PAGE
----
Outgoing RNC chair Ken Mehlman waxed valedictory tonight in a speech to Republican governors. He told the audience, at least one of whom has presidential ambitions for 2008, that the GOP abandoned the core principles that once had voters trusting them to clean up Washington DC:
The sting of Republican electoral defeats still fresh, the GOP chairman suggested Thursday the party has strayed and challenged it to refocus on core principles and reform.
“We work for the people,” Ken Mehlman, the outgoing chairman of the Republican National Committee, said in a speech to a meeting of GOP governors. He reminded the crowd that “good policy makes good politics — and, for Republicans, this must be a time for self-examination when it comes to our policy.” …
“Our nation is stronger and better when Republicans are the party running the government. But, ladies and gentleman, our party should never be the party of government, of Washington, of earmarks, of bureaucracy,” Mehlman said, implying that’s what the GOP had become at times — or at least what voters perceived on Nov. 7.
Mehlman captures a large part of the problem in this speech. When the Republicans took power from the Democrats, it happened in the midst of scandal and profligate spending. Newt Gingrich carried the banner of Ronald Reagan and his belief that government causes more problems than it solves and re-energized Reagan’s vision of Western conservatism, forged earlier by Barry Goldwater and William F. Buckley. Their message, that a growing federal government constituted a threat to liberty and fiscal solvency, resonated with voters.
So what happened? Shortly after an ill-advised showdown with Bill Clinton over the budget shut down the federal government, the movement appeared to lose steam. Instead of reforming Congress, the Republicans adapted themselves to the same mechanisms for retaining power that Democrats had used, and in some cases “improved” them. Gingrich left, and the leadership that followed did nothing to continue the small-government philosophy to which voters responded so well.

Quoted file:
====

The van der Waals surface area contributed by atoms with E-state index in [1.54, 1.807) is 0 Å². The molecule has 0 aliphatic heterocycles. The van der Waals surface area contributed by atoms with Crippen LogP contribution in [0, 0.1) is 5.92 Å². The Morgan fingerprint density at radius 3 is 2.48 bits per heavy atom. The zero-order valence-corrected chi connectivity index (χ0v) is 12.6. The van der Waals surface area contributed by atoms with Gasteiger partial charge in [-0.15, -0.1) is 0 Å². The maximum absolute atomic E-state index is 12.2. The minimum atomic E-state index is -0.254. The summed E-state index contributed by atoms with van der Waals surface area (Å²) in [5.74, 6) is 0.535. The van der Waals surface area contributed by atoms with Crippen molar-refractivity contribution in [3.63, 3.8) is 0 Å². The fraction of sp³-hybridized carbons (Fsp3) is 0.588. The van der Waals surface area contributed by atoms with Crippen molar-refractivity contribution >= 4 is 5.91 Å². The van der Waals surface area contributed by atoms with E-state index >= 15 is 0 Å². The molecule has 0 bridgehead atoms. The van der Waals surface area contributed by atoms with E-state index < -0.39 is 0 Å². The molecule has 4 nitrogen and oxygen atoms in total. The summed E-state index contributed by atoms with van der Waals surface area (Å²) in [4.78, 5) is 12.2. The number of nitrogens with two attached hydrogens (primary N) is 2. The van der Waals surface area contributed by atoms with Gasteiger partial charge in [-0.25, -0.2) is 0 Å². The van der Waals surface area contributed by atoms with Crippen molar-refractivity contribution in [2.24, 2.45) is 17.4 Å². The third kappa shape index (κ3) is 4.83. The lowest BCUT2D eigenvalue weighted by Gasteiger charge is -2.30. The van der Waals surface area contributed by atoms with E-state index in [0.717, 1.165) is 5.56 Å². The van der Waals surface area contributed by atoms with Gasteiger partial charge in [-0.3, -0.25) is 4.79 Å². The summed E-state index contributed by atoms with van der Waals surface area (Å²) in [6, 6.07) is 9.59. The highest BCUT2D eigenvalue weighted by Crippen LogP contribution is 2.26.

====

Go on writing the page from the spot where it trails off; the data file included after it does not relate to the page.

In fact, the Republicans tried to out-Democrat the Democrats in suddenly perceiving government as the solution to all of their pet policy issues. They grew the Department of Education by leaps and bounds rather than abolish it, as the GOP had long demanded. They expanded government in every category in an explosion of both entitlement and discretionary spending that started as soon as they took the White House. Republicans who once rightly decried the use of pork as a corrupting influence turned it into an art form, shamelessly adding thousands of line items to bills in an attempt to keep the Party going as long as possible.
Mehlman privately foresaw the result of the binging before the midterms even arrived, and predicted the hangover that followed. Now he has a message for Republicans who want to reverse their defeat this month: get back to basics. The GOP once stood for individual liberty, limited government, fiscal responsibility, and a strong national defense. They have to find their way back to those First Principles, transferring power away from Washington DC and giving it back to the people.
Unfortunately, as we have seen, that takes a special kind of leadership. Otherwise, the power begins to resemble the One Ring from Lord of the Rings — something so precious that politicians cannot bear to part with it.